Interior Design for the Home Office – Part 1 of a 4-Part Series

The home office is a topic that can easily start a heated discussion among almost any group of people. Opinions aside for now, home-based businesses have grown tremendously in number over the last decade, and with some careful planning there is no reason why a home office cannot be productive and successful find out more.

Home offices and home-based businesses have unjustly faced a bad reputation in the past. Mental images of some one working in their pyjamas with dirty laundry and dishes piled high around them are gratefully fading from people’s minds and being replaced with a more professional image.

Just like an ordinary office, your home office has to work for you and your clients. And the first step (which also happens to be the most important) is location.

Usually when this is said people’s reactions are, “But I have no other space!” A little creativity, and possibly some rearranging, can likely prove you wrong. Let’s face it: if there is one unused space in your home, it is probably the least practical space in your home.

The most important factors in choosing the location within your home for your office are:

> Will clients (or other business contacts) be invited to your office?

> Is there a high activity lever in your home? Children bustling about or frequent houseguests from out of town?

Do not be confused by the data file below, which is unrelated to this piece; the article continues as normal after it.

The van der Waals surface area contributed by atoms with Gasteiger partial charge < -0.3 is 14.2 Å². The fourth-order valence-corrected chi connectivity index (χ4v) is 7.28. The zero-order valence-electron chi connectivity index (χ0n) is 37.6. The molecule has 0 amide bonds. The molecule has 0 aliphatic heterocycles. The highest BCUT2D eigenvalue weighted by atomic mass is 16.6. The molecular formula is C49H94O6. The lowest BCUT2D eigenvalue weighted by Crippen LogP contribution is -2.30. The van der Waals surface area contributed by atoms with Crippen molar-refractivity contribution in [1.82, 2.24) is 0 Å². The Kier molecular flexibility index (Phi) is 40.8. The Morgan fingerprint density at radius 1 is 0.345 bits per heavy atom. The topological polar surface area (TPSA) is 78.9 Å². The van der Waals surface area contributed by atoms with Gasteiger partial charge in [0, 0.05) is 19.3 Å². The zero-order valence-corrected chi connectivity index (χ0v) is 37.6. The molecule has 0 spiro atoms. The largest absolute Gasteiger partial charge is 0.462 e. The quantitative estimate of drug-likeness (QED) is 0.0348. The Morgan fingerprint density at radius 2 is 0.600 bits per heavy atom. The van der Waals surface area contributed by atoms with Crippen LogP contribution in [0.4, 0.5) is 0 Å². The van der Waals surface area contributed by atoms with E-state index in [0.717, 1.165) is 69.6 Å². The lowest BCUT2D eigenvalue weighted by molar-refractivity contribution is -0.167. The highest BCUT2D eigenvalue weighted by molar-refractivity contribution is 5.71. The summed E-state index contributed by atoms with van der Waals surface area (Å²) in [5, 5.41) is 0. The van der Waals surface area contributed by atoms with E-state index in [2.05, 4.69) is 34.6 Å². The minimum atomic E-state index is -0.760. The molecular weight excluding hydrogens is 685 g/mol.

> Is the space/room you are considering a suitable size to meet the needs of your office without being too small or too large?

A few further points to consider:

> Your office must have a window.

> If the washroom is down a hall and up a flight of stairs, the location is no good.

> At times you will want to be able to close your office. Either you will be entertaining or just not wanting to think about work or your office for a while. Make sure you somehow have this opportunity, whether it be walls and a door; a curtain, screen, or partition; an accordion-style room divider…

> Don’t rule out a room because it currently lacks something you will need. Telephone jacks and Internet cables can be put in, as can better lighting, electrical outlets, etc…

> Your office does not have to occupy an entire room.

If you have children, no matter their ages, do not even think about locating your office in a nook off the playroom or in a relatively open space somewhere between the living room and kitchen. Even young children can quickly be taught to knock before entering your office, and to only enter with your permission. Distractions are the most common complaint of home-office workers, so pay extra attention to make them less likely, and less time-consuming.

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